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Consider the following FOL sentence:

$\phi = \exists x \forall y \exists z ((x=y) \lor (P(x,y,z) \land \lnot P(y,x,z) ) $

It can be proven that for any natural number n > 0 there exits a model of size n for the above sentence. (Please correct me here if I am wrong. This should be provable using induction.).

Now imagine a FOL sentence that does not use = (and similar) predicate. And if such a sentence has a model of size n can I claim that the sentence will essentially have a model of size n+1 ?

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1 Answer

Yes. If there is a model $\mathcal M$ of size $n$ of any sentence $\phi$ that does not use = then you can take any element $a$ of $\mathcal M$ (using the fact that $n>0$) and let $\mathcal N$ be $\mathcal M$ with an additional element $b$ which has all the same properties as $a$. Then $\mathcal N$ still satisfies $\phi$.

If $n=0$, however, the answer is no: the sentence $$\exists x(P(x)\vee\neg P(x))\longrightarrow \exists x\exists y(P(x)\wedge\neg P(y))$$ has a model of size 0 but no model of size 1.

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By syaing b has all properties of a you are trying to say add "another a" and since our FOL cant use "=" we will get away with it. But I feel you have ignored the fact that : size of a model means the cardinality of it's universe. Universe is a set and hence each member of universe has to be distinct isnt it ? –  Akshar Prabhu Desai Aug 29 '10 at 22:11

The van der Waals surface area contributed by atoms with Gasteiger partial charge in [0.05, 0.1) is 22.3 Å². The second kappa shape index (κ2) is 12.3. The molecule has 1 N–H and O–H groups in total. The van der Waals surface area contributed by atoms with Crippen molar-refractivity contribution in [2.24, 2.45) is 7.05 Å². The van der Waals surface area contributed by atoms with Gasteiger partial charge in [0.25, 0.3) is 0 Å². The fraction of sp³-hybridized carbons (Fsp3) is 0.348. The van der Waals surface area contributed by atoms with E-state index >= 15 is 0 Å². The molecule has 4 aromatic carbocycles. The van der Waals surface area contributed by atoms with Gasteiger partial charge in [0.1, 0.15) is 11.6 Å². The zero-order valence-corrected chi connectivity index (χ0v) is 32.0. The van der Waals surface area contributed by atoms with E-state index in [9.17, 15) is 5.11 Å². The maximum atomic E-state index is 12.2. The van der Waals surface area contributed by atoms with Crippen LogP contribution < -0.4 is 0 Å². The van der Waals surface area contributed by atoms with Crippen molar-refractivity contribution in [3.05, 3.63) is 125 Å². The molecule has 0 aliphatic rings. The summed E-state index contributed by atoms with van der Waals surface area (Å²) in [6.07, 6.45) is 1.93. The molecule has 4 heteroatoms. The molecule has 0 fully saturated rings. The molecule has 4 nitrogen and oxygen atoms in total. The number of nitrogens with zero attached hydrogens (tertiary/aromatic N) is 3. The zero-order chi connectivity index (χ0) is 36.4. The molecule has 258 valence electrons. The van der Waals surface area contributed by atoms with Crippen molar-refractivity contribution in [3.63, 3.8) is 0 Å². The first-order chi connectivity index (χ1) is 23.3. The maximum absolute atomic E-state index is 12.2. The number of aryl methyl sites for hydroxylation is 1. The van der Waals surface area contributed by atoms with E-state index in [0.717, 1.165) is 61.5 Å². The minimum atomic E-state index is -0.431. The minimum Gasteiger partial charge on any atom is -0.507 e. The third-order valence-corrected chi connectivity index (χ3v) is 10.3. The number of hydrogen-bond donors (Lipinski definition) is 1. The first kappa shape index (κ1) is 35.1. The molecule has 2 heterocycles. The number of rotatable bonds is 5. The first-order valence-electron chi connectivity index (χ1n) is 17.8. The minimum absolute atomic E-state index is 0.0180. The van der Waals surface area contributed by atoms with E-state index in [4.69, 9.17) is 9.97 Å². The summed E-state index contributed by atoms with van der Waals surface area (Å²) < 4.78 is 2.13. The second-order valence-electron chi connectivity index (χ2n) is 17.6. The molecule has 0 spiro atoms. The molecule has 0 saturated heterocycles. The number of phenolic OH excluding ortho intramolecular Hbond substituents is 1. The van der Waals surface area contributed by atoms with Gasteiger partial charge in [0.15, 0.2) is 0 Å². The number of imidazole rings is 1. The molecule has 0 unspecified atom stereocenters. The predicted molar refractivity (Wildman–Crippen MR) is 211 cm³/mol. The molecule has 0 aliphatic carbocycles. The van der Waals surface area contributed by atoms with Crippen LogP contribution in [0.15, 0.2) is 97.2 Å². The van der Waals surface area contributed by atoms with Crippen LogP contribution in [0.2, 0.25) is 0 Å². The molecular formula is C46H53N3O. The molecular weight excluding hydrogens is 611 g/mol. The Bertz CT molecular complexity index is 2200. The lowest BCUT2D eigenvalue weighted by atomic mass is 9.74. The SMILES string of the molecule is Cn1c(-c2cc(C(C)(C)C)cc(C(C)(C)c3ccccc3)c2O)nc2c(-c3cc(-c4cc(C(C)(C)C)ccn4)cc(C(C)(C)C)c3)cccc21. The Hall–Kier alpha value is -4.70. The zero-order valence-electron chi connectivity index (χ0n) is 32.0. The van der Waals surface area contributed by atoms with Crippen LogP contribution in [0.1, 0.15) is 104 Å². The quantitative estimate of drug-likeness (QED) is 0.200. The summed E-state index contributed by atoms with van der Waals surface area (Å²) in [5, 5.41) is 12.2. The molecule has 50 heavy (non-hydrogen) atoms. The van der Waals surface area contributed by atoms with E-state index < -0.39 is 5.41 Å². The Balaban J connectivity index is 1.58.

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Well then consider the sentence $\forall x(P(x)\vee\neg P(x))$. This has a model of size 2 but no model of size 3 in your sense. Because of the three elements, two have to agree about whether they satisfy $P$ and so there is nothing left to distinguish them. –  Bjørn Kjos-Hanssen Aug 29 '10 at 22:17
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@Akshar Prabhu Desai: $b$ having the same properties as $a$ just means that $b$ is indistinguishable from $a$ with respect to the relations definable in the structure under consideration (except for equality, which we are not allowed to use). They are not indistinguishable as members of the set-theoretic universe. For instance, $i$ and $-i$ are indistinguishable as complex numbers, since there is an automorphism carrying one to the other, yet $\mathbb C$ is a set. Or take the structure with two elements $0$ and $1$ and no relations, functions and constants whatsoever. –  Stefan Geschke Aug 30 '10 at 8:48
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